As an amateur photographer, I’ve always been fascinated by photo bombs (when another person ruins the shot) and those wonderful shots with threes sticking out of arms, street signs sprouting from backs, etc. I found some interesting stuff while tooling around today.
The Right Moment to Photograph shows several shots that were unplanned but perfect. I’ve had a few of these over the years. Last spring I was photographing an ugly black sky with the sun still at my back and in the foreground. A thicker part of cloud sent out a finger that optically met the top of a telephone pole. It was a very Escher moment.
Beyond cool photos, this kind of preparedness can yield some amazing results, such as the three men with their hands in three complimentary positions. My favorite is the man on the cell phone gesturing with his other hand and seemingly mocked by the cherubs on the wall behind him.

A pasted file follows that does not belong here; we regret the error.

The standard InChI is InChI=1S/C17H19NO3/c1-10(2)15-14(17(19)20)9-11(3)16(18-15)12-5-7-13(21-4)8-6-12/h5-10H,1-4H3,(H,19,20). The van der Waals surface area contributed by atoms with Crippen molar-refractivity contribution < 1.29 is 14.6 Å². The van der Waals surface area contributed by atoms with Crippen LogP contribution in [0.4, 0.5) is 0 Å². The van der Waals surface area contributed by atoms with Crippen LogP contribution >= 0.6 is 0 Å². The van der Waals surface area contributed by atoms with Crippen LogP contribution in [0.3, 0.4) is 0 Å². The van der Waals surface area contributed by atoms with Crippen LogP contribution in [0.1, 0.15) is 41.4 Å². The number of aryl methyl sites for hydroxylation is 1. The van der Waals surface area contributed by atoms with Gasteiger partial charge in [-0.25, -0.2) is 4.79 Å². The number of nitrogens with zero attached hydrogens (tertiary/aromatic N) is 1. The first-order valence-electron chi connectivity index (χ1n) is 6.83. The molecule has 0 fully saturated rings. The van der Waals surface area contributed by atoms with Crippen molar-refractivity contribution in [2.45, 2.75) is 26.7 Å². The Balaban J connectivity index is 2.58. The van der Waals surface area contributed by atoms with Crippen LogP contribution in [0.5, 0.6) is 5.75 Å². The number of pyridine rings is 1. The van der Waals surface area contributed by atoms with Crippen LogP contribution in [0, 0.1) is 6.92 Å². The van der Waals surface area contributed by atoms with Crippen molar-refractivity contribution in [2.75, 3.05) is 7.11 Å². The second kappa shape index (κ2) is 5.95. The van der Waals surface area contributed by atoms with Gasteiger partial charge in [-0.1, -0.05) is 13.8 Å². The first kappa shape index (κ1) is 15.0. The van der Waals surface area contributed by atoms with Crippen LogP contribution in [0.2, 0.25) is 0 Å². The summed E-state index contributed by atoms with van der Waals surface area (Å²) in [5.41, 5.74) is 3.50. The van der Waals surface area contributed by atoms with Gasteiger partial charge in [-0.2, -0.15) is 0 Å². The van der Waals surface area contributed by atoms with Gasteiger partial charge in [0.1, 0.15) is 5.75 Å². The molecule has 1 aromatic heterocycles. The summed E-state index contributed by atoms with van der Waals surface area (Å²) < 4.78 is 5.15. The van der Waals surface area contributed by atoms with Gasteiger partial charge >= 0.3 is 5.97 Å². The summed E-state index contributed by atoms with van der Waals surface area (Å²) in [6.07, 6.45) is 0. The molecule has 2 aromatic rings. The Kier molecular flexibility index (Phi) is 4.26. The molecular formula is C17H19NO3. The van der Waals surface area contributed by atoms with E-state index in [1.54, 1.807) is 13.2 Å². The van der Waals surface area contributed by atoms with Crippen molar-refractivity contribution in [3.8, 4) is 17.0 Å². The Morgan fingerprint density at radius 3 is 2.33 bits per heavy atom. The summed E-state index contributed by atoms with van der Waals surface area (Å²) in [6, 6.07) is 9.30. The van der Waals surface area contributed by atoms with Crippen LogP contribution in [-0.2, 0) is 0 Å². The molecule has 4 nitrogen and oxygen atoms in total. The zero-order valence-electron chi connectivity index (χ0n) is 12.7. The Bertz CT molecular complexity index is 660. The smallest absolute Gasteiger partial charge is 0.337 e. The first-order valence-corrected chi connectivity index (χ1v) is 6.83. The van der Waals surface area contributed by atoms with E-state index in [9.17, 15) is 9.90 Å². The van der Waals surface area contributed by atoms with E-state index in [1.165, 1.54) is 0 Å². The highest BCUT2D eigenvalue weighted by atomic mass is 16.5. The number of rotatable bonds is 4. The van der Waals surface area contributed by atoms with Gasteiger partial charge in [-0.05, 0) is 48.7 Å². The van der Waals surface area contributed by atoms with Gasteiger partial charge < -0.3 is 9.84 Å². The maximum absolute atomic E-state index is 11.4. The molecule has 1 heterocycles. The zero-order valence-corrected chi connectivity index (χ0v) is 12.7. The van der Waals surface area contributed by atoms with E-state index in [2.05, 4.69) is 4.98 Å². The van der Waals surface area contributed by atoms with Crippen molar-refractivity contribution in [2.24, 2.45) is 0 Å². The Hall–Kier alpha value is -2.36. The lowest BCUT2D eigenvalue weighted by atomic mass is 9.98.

Another common oops factor in photos is the badly photo-shopped image, or Photoshop Disaster. We’ve seen them in magazines and even on television. Of them all, I think I enjoy the phantom hands and the people with too many arms/hands the best.
These days we know better than to believe our eyes. Magazine covers and still shots are so frequently “enhanced,” edited and photo-adjusted that it is hard to trust what we see. I haven’t looked at a model in years without wondering how much post shutter work went into making her look like that. And since I saw the Joan Lunden special a few years back with a segment on how it’s done, I’ve never assumed anyone I see in print is as they appear.
I also wonder how much I would alter. Would I remove ruddy from my cheeks or make my eyes more blue than gray? No. I am who I am, as Popeye says. Would I be tempted?